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Video transcript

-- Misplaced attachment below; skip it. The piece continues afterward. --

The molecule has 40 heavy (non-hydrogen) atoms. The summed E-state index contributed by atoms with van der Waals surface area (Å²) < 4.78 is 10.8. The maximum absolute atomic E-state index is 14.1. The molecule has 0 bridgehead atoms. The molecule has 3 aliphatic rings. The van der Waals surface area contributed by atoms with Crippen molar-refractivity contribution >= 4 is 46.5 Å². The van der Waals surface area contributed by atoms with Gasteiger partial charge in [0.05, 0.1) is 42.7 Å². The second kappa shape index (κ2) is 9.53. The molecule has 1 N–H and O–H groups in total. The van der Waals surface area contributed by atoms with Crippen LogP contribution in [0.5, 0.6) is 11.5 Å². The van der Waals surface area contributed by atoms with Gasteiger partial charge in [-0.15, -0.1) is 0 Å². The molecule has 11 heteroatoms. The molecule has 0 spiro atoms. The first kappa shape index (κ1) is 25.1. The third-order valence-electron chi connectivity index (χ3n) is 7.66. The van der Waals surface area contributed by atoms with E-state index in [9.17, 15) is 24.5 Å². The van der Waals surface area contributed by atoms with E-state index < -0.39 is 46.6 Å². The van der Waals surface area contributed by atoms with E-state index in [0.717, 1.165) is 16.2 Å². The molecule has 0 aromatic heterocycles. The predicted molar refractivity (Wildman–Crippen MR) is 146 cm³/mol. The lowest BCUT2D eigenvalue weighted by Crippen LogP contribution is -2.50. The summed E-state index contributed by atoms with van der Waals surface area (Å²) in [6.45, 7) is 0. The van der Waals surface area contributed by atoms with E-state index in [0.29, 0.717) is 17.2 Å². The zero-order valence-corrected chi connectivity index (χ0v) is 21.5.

- [Voiceover] Hello grammarians, we're gonna talk about that versus which but I would like to start off by saying that in the study of grammar there's basically this long, on-going fight between two camps and it's between the prescriptivists, who believe that language has concrete rules that need to be abided by, and the descriptivists, who also believe that language has rules, but see language as more subject to change than the prescriptivists would like. Now I find myself to be right in-between these two camps which frequently makes me feel like I want to stick out my hands and say, "You guys stop fighting. "You're both right." All of this is to say that Bryan Garner, the prescriptive author of my main usage manual, Garner's Modern American Usage, is not a fan of the word which. He thinks it's ruined more sentences than any other word in English through its overuse. On the other hand Geoffrey Pullum, one of the editors of my descriptive Cambridge Grammar of English says that this position of Garner's is utter bunkum and nonsense and that upon review of the entire body of English literature, the rules about which and that are largely made up. This is why it's so hard to get a good straight answer to that versus which on the Internet because everyone is arguing at once. Because half the people say that there are definite rules and then half the other people say, "The rules don't matter dude." But a prolonged study of both camps has led me to determine that there are distinctions in usage. There is a time to use that and a time to use which. From this entire argument, from these generations of just bickering, I have sussed out two distinctions. Distinction one, that is bad with commas. Distinction two, which is bad with people. So, let's start with distinction number one that that is bad with commas. Now Bryan Garner says that most of the time, nine times out of ten in fact, he says if you want to use a relative pronoun and you're trying to choose between that and which you should probably use that and the one time out of ten that you do want to use which, you're supposed to use a comma first. So, a comma, which, as in, "The carrot, which was orange, was tasty." So you can write it that way with this little comma-net, but you can also write it without, as in "The carrot which was orange was tasty." Now the distinction between these two sentences is the distinction between non-restrictive and restrictive relative clauses. Because the carrot, comma, which was orange, comma, was tasty means that you could take out the comma-bracketed clause without changing the meaning of the sentence. "The carrot was tasty." But, the carrot, no comma, which was orange, no comma, was tasty that which part is a restrictive clause. The fact that the carrot is orange is essential to the sentence. "The carrot which was orange was tasty," doesn't preclude the idea that there might have been a non-orange, non-tasty carrot involved somewhere else. However, if we try to use that in a non-restrictive way, to say, "The carrot, that was orange, was tasty," it, to me, and to other native English speakers, that just sounds a little weird. It's not ungrammatical, per se. There's nothing about the word that or which that says, "This is what it must be used for." But, of all the combinations that could be made using either which or that or commas or not commas, that, with commas, is the least common, and that is why to me, as a speaker and writer of standard-American English, it doesn't look regular. And to try that once more, without commas, now we have, "The carrot that was orange was tasty." This is restrictive usage again. And this one works. So, number one works. Number two works. Number three is weird, and number four is fine. So, the distinction here is that that just doesn't play well with commas. That's distinction number one. Okay, so distinction number two, which is bad with people. So the way I like to remember this is that I imagine a witch who does not like other people. So I just imagine a kind of a cranky witch who lives all alone in a house in the woods, and anytime someone comes up to her house and asks her if she wants a subscription to a magazine, or does she want to come over for dinner, she says, "Blah!", and she slams the door. The which witch doesn't like people. So the way this shakes out is that which doesn't refer to people, and that can refer to anything. This is also really strange and it portrays a prejudice, in English, toward human beings. Check this out. To prove this, let me throw some sentence fragments at you. "The dog that I saw, the snow that fell, "the woman that boarded the plane," all of these are fine. Let's try them again with which. "The dog which I saw, the snow which fell, "the woman which boarded the plane," now, this to me, as a native speaker of English, doesn't sound right. It should either be who or that. And again, this isn't because of some kind of rule of official grammar. This is just the way that the language has shaken out. Which just doesn't have a connotation of human beings. So that's the essential distinction. That doesn't like commas. Which is bad with people. You can learn anything. David out.